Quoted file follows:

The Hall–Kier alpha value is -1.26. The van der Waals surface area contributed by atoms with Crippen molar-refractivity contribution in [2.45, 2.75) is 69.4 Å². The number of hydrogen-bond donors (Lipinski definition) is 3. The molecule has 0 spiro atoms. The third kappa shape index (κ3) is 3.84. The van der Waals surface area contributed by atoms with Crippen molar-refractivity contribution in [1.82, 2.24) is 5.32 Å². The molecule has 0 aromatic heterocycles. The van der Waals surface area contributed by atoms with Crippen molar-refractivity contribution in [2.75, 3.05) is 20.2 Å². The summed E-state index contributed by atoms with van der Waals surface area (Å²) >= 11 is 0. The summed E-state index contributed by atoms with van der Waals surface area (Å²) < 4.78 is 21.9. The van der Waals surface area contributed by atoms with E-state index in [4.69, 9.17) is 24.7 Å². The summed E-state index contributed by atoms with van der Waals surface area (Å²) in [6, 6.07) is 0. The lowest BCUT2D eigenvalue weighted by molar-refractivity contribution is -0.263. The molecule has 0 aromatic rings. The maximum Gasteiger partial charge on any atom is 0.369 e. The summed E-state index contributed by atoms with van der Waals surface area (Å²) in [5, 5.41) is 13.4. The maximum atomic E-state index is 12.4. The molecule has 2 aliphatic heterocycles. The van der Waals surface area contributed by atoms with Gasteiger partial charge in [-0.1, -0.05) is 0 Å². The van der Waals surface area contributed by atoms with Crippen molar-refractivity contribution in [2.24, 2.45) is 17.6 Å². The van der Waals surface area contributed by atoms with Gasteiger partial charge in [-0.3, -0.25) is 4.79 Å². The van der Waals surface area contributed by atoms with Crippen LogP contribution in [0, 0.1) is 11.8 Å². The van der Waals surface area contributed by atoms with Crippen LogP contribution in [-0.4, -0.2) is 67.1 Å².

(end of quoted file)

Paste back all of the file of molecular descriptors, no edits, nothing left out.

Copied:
The Hall–Kier alpha value is -1.26. The van der Waals surface area contributed by atoms with Crippen molar-refractivity contribution in [2.45, 2.75) is 69.4 Å². The number of hydrogen-bond donors (Lipinski definition) is 3. The molecule has 0 spiro atoms. The third kappa shape index (κ3) is 3.84. The van der Waals surface area contributed by atoms with Crippen molar-refractivity contribution in [1.82, 2.24) is 5.32 Å². The molecule has 0 aromatic heterocycles. The van der Waals surface area contributed by atoms with Crippen molar-refractivity contribution in [2.75, 3.05) is 20.2 Å². The summed E-state index contributed by atoms with van der Waals surface area (Å²) >= 11 is 0. The summed E-state index contributed by atoms with van der Waals surface area (Å²) < 4.78 is 21.9. The van der Waals surface area contributed by atoms with E-state index in [4.69, 9.17) is 24.7 Å². The summed E-state index contributed by atoms with van der Waals surface area (Å²) in [6, 6.07) is 0. The lowest BCUT2D eigenvalue weighted by molar-refractivity contribution is -0.263. The molecule has 0 aromatic rings. The maximum Gasteiger partial charge on any atom is 0.369 e. The summed E-state index contributed by atoms with van der Waals surface area (Å²) in [5, 5.41) is 13.4. The maximum atomic E-state index is 12.4. The molecule has 2 aliphatic heterocycles. The van der Waals surface area contributed by atoms with Gasteiger partial charge in [-0.1, -0.05) is 0 Å². The van der Waals surface area contributed by atoms with Crippen molar-refractivity contribution in [2.24, 2.45) is 17.6 Å². The van der Waals surface area contributed by atoms with Gasteiger partial charge in [-0.3, -0.25) is 4.79 Å². The van der Waals surface area contributed by atoms with Crippen LogP contribution in [0, 0.1) is 11.8 Å². The van der Waals surface area contributed by atoms with Crippen LogP contribution in [-0.4, -0.2) is 67.1 Å².